Through breast reduction surgery it is possible to raise, reshape and reduce large breasts.
Breast Reduction and Lift: G to C
This is a 28 year old woman who was looking for a Plastic Surgeon in Sydney to perform her breast reduction surgery. Her concerns were the size of her breasts which gave her neck and back pain. She had bilateral breast reduction and glandular reshaping surgery to achieve these goals. She returned to running half marathons 6 months after the surgery and has subsequently lost more weight and feels wonderful.
INCISION: Inverted T scar (Anchor scar)
CUP SIZE: G to C
•Right Breast 1052gms
•Left Breast 822gms
The procedure removes excess fat, glandular tissue and skin from the breast, leaving the patient with a breast size which is in proportion with their body, alleviating the discomfort which can come with overly large breasts.
The self consciousness and emotional discomfort many women experience due to having large pendulous breasts is as important an issue as the physical discomfort and pain.
There are four important parameters that define the beauty of a breast:
- Location on the chest wall
- Proportions of the breast in relation to the torso
- Aesthetically pleasing shape
- Symmetry of both breasts in volume and shape
The challenge in breast reduction surgery is that all these parameters are affected and therefore need addressing to achieve an excellent result.
Breast reduction is a highly individualised procedure. To achieve a predictable and safe result a few key anatomical considerations need to be made.
This is the footprint the breast makes on the chest wall, similar to the outline a house makes on a parcel of land. The platform forms the basis or foundation of the overlying three-dimensional structure of the breast.
The goal of breast reduction surgery is to return the breast mound back to its original position higher on the chest wall.
This refers to the three-dimensional shape, projection and volume of the breast tissue on top of the breast platform. In building terms, this is analogous not only to the size of a building, but also the shape and form of the building.
In breast hypertrophy, the mound is too large and deformed. The breast mound needs not only a reduction, but also a lift and a reshaping.
My preference is to perform the breast reduction with an a superomedial pedicle, which just means that the blood supply to the breast mound and nipple come from a blood source above and to the midline of the chest wall.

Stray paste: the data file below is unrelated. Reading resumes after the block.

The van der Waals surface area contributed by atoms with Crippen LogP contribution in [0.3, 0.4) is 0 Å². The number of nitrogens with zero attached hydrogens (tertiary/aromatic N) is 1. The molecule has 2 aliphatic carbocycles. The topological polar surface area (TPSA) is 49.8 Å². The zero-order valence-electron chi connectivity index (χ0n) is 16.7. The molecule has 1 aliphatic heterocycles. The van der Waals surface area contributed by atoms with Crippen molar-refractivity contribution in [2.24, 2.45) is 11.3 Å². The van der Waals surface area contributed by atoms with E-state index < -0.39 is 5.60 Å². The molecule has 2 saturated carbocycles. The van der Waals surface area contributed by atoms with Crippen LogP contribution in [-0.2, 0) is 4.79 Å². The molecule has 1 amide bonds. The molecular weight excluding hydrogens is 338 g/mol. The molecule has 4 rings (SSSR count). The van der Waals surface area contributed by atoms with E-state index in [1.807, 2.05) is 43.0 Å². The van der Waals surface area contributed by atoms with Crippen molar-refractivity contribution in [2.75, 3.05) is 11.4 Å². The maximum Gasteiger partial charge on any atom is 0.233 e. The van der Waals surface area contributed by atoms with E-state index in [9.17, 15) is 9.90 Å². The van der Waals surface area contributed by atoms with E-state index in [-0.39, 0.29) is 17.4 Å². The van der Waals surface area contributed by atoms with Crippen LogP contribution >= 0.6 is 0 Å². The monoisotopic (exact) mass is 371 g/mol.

After the breast mound has been reshaped and repositioned on the chest wall, the skin envelope needs reduction to fit the newly shaped breast mound. A skin envelope of appropriate quantity functions like a well-fitted bra, holding the breast tissue in an appropriate position.
Of the many different types of breast reduction operations available, my preferred skin envelope and therefore final scar is one that has a suture line around the areolar with an inverted T scar running vertically down and then across at the level of the inframammary fold. In my opinion this leads to the quickest healing, but more importantly the most predictable and therefore most reproducible results.
What are the potential risks and complications of breast reduction?
Some possible complications and risks specific to breast reduction surgery include:
- Surgical risks such as bleeding and infection
- Seroma accumulation under the breast. This fluid may need to be drained under ultrasound guidance.
- Visible and prominent scars including keloid and hypertrophic scars
- Swelling and bruising around the breasts which takes 2-3 months to settle
- Fat necrosis of the breast. This is a result of poor blood supply to the fat cells. These shows themselves as small firm lumps.
- Changes in breast and nipple sensation
- Temporary or permanent areas of numbness around the scars
- Asymmetry of the breasts
- Partial or total loss of the nipple and areola
- Need for further surgery to treat complications
- Revisional surgery to correct any unevenness between the two sides
- A blood clot in the legs (DVT), which can move to the lungs and may be life threatening
How much does breast reduction cost?
Breast reduction surgery is covered by private health insurance and carries an MBS code (45520). If your policy covers this item number, you are in luck as your insurance will cover a large chunk of your hospital and operation costs.
Unfortunately recent NSW Health guidelines has deemed breast reduction surgery as a cosmetic procedure and thus not able to be performed in a public hospital. I think this is a rather harsh stance as some women are very worthy candidates for reduction surgery in the public sector.
Costs associated with a breast reduction varies between $14,000-$17,000 depending on a number of factors, including:
- Anaesthetist’s fees
- Private hospital or day surgical facility fees
- Need for post-operative garments
- Your level of private insurance cover
- Surgical assistant’s fee
After our consultation my staff will give you an itemised account of the total cost.